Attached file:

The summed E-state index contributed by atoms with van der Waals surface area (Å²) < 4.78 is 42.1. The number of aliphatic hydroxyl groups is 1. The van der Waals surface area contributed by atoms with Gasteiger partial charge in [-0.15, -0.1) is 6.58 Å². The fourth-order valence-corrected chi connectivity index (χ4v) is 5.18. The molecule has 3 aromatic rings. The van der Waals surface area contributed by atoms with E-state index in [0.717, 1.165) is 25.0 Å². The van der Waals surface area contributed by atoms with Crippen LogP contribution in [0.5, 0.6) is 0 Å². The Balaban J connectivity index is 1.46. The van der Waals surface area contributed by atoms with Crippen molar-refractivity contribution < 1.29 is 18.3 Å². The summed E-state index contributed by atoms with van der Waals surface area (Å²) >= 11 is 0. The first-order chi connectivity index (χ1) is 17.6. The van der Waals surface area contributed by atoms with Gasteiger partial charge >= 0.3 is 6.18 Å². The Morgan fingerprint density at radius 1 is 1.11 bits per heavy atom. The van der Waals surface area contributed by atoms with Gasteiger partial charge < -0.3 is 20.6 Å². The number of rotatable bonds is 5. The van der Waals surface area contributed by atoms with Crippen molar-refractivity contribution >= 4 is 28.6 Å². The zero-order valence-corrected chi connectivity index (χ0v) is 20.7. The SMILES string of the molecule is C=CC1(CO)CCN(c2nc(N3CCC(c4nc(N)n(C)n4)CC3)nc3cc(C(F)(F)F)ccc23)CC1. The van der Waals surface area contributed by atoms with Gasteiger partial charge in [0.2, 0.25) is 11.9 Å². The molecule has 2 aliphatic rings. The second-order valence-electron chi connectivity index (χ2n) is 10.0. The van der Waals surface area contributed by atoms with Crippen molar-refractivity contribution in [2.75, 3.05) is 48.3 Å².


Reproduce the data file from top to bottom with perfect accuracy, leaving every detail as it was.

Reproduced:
The summed E-state index contributed by atoms with van der Waals surface area (Å²) < 4.78 is 42.1. The number of aliphatic hydroxyl groups is 1. The van der Waals surface area contributed by atoms with Gasteiger partial charge in [-0.15, -0.1) is 6.58 Å². The fourth-order valence-corrected chi connectivity index (χ4v) is 5.18. The molecule has 3 aromatic rings. The van der Waals surface area contributed by atoms with E-state index in [0.717, 1.165) is 25.0 Å². The van der Waals surface area contributed by atoms with Crippen LogP contribution in [0.5, 0.6) is 0 Å². The Balaban J connectivity index is 1.46. The van der Waals surface area contributed by atoms with Crippen molar-refractivity contribution < 1.29 is 18.3 Å². The summed E-state index contributed by atoms with van der Waals surface area (Å²) >= 11 is 0. The first-order chi connectivity index (χ1) is 17.6. The van der Waals surface area contributed by atoms with Gasteiger partial charge >= 0.3 is 6.18 Å². The Morgan fingerprint density at radius 1 is 1.11 bits per heavy atom. The van der Waals surface area contributed by atoms with Gasteiger partial charge < -0.3 is 20.6 Å². The number of rotatable bonds is 5. The van der Waals surface area contributed by atoms with Crippen molar-refractivity contribution >= 4 is 28.6 Å². The zero-order valence-corrected chi connectivity index (χ0v) is 20.7. The SMILES string of the molecule is C=CC1(CO)CCN(c2nc(N3CCC(c4nc(N)n(C)n4)CC3)nc3cc(C(F)(F)F)ccc23)CC1. The van der Waals surface area contributed by atoms with Gasteiger partial charge in [0.2, 0.25) is 11.9 Å². The molecule has 2 aliphatic rings. The second-order valence-electron chi connectivity index (χ2n) is 10.0. The van der Waals surface area contributed by atoms with Crippen molar-refractivity contribution in [2.75, 3.05) is 48.3 Å².